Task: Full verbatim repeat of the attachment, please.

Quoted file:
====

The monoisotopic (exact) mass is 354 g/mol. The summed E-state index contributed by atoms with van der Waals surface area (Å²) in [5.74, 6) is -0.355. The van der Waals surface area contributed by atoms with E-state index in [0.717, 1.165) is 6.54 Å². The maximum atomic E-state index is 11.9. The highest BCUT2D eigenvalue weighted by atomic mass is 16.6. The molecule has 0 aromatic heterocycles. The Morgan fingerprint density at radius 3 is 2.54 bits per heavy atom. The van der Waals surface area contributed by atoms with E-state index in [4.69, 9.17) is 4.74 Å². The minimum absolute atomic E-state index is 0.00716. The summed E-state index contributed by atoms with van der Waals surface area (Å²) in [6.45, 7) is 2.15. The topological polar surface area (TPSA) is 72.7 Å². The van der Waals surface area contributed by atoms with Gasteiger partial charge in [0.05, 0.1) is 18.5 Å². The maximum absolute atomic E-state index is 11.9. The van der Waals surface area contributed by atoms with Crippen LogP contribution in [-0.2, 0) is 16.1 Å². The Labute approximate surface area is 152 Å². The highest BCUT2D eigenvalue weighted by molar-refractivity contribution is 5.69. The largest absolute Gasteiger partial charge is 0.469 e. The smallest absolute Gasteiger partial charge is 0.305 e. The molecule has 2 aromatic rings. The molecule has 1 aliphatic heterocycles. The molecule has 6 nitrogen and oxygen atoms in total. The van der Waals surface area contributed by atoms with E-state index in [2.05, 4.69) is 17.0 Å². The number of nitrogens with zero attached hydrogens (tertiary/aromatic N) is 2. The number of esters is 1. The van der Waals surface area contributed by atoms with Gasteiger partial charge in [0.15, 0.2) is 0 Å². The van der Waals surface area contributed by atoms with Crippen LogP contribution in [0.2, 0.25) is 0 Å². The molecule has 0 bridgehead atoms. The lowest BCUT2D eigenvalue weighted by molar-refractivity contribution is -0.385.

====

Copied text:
The monoisotopic (exact) mass is 354 g/mol. The summed E-state index contributed by atoms with van der Waals surface area (Å²) in [5.74, 6) is -0.355. The van der Waals surface area contributed by atoms with E-state index in [0.717, 1.165) is 6.54 Å². The maximum atomic E-state index is 11.9. The highest BCUT2D eigenvalue weighted by atomic mass is 16.6. The molecule has 0 aromatic heterocycles. The Morgan fingerprint density at radius 3 is 2.54 bits per heavy atom. The van der Waals surface area contributed by atoms with E-state index in [4.69, 9.17) is 4.74 Å². The minimum absolute atomic E-state index is 0.00716. The summed E-state index contributed by atoms with van der Waals surface area (Å²) in [6.45, 7) is 2.15. The topological polar surface area (TPSA) is 72.7 Å². The van der Waals surface area contributed by atoms with Gasteiger partial charge in [0.05, 0.1) is 18.5 Å². The maximum absolute atomic E-state index is 11.9. The van der Waals surface area contributed by atoms with Crippen LogP contribution in [-0.2, 0) is 16.1 Å². The Labute approximate surface area is 152 Å². The highest BCUT2D eigenvalue weighted by molar-refractivity contribution is 5.69. The largest absolute Gasteiger partial charge is 0.469 e. The smallest absolute Gasteiger partial charge is 0.305 e. The molecule has 2 aromatic rings. The molecule has 1 aliphatic heterocycles. The molecule has 6 nitrogen and oxygen atoms in total. The van der Waals surface area contributed by atoms with E-state index in [2.05, 4.69) is 17.0 Å². The number of nitrogens with zero attached hydrogens (tertiary/aromatic N) is 2. The number of esters is 1. The van der Waals surface area contributed by atoms with Gasteiger partial charge in [0.15, 0.2) is 0 Å². The van der Waals surface area contributed by atoms with Crippen LogP contribution in [0.2, 0.25) is 0 Å². The molecule has 0 bridgehead atoms. The lowest BCUT2D eigenvalue weighted by molar-refractivity contribution is -0.385.